What you describe looks like a border case for a Dyson sphere. Its effects would depend on what the sphere is capable of.
I think that nothing much would happen (but I'm definitely not an astrophysicist). A star is a large fusion explosion happening, and it exists in hydrostatic equilibrium between its gravitational force (that tends to pull it inwards) and the thermal energy release (that tends to have it balloon into a nebula).
Reflecting back the whole radiative output of the star would lead to a negligible rise in temperature (where it counts, temperature is on the order of millions of K), and the star would proceed slightly along the main sequence - it would "age" a little faster, and probably its evolution would be skewed, so that in a couple billion years a borderline yellow dwarf might behave like an orange dwarf. Also, incredible as it may seem, a star is actually quite opaque and already not as good a thermal conductor as you might think, so upping the opacity to 100% isn't so radical a change.
Actually, something sort of like that already happens in some stars - the so-called Cepheid variables. In those stars, mass and temperature combine in such a way that a whole layer of the star finds itself in a condition with some properties of your handwavium sphere; namely, its radiative opacity is markedly lower than normal, and some energy is reflected back into the core. This makes the star age faster and burn hotter, but the raised temperature converts the handwavium layer back into transparency; the extra energy is radiated away and the star appears more luminous for a while. Then, the energy loss cools the star a bit, and the handwavium layer re-forms, and the cycle begins anew. This is called the Kappa mechanism.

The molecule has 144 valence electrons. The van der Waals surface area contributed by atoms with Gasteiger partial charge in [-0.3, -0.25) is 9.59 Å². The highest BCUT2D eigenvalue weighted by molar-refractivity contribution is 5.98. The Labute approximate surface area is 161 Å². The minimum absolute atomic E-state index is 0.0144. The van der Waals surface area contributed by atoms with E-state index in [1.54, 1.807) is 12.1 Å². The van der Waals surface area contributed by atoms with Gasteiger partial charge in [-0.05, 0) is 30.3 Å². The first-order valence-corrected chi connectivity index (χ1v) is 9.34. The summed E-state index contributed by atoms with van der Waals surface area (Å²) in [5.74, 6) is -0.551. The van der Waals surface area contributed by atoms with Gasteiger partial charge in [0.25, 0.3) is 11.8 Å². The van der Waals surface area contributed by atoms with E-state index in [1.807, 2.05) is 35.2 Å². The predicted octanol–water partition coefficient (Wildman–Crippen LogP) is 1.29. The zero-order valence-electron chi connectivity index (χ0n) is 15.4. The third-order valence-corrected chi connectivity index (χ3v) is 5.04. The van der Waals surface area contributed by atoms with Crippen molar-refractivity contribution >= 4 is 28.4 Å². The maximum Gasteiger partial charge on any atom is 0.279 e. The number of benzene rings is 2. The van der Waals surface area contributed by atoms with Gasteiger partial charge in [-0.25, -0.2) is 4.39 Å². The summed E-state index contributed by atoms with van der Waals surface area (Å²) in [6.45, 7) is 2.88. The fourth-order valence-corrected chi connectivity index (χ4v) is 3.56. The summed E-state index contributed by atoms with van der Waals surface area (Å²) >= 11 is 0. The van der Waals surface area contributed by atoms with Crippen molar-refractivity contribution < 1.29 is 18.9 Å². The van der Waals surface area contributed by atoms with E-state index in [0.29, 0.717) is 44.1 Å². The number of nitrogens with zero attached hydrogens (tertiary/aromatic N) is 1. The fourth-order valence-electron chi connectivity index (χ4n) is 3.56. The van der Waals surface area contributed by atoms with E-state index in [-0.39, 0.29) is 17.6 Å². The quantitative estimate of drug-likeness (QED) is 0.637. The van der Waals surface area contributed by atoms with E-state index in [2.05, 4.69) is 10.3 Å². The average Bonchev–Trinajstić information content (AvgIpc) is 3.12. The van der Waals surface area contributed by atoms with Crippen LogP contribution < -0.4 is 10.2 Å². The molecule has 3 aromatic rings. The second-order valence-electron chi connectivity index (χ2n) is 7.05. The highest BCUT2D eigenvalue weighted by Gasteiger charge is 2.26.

Partially reflecting the output (e.g. leaving an exhaust nozzle, or using a Dyson semisphere) would result in thrust being applied to the whole assembly.
Simple reflection, with unstable star
If the star were exactly in the right and unlikely condition - a hot, blue star with recent massive low-metallicity mass influx (typically from a binary companion or passer-by star), which by the way would be probably enough to trigger a star explosion - then the handwavium sphere could induce a runaway fusion process in a much-larger-than-normal volume of the star. Normally the star would get rid of the excess energy by massive flaring or further expanding, followed by cooling, and all you would get is a planetary nebula. This might be, roughly, what is now happening with the star Eta Carinae.
Reflection and containment
If the handwavium is able to sustain the pressure increase as well as the radiation, then the star might undergo photodisintegration, or the instability might reflect inwards, lead to a core collapse, and we get to see whether the handwavium can withstand a supernova explosion. If it can't, the braking effect should be enough to trasform it into a hypernova explosion (roughly the same bang, but much more luminous).
Reflection and indestructible containment
Otherwise, a supernova-proof reflecting enclosure would be a sure-fire method to guarantee that any star above the Landau limit - we should probably factor in some higher-than-normal neutrino loss - would ultimately collapse into a black hole. It couldn't happen to the Sun, since this limit is about 1.5 solar masses. "Ultimately", because the time to do so could well be of the order of magnitude of a normal star lifespan, especially if the star isn't too big and energetic to start with.
(It has been pointed out to me that such an enclosure would already be a black hole unless examined from planetary distances. For it would be a zone from which "nothing can exit, not even light", and yet there would be a gravitational field associated with the mass of the enclosed star).
Life outside the edge
A semi-permeable or locally-permeable handwavium enclosure with the appropriate radius (to ensure a suitable surface gravity) would also be habitable (a true Dyson sphere). The energy sources would be "wells" drilled in the enclosure, which could then spew out plasma at a temperature of several tens of thousands of K. Using high-altitude passive radiators with a temperature below 300 K, this would yield a thermal efficiency in excess of 97-99% with almost no other technology - a simple heat engine made of handwavium would do.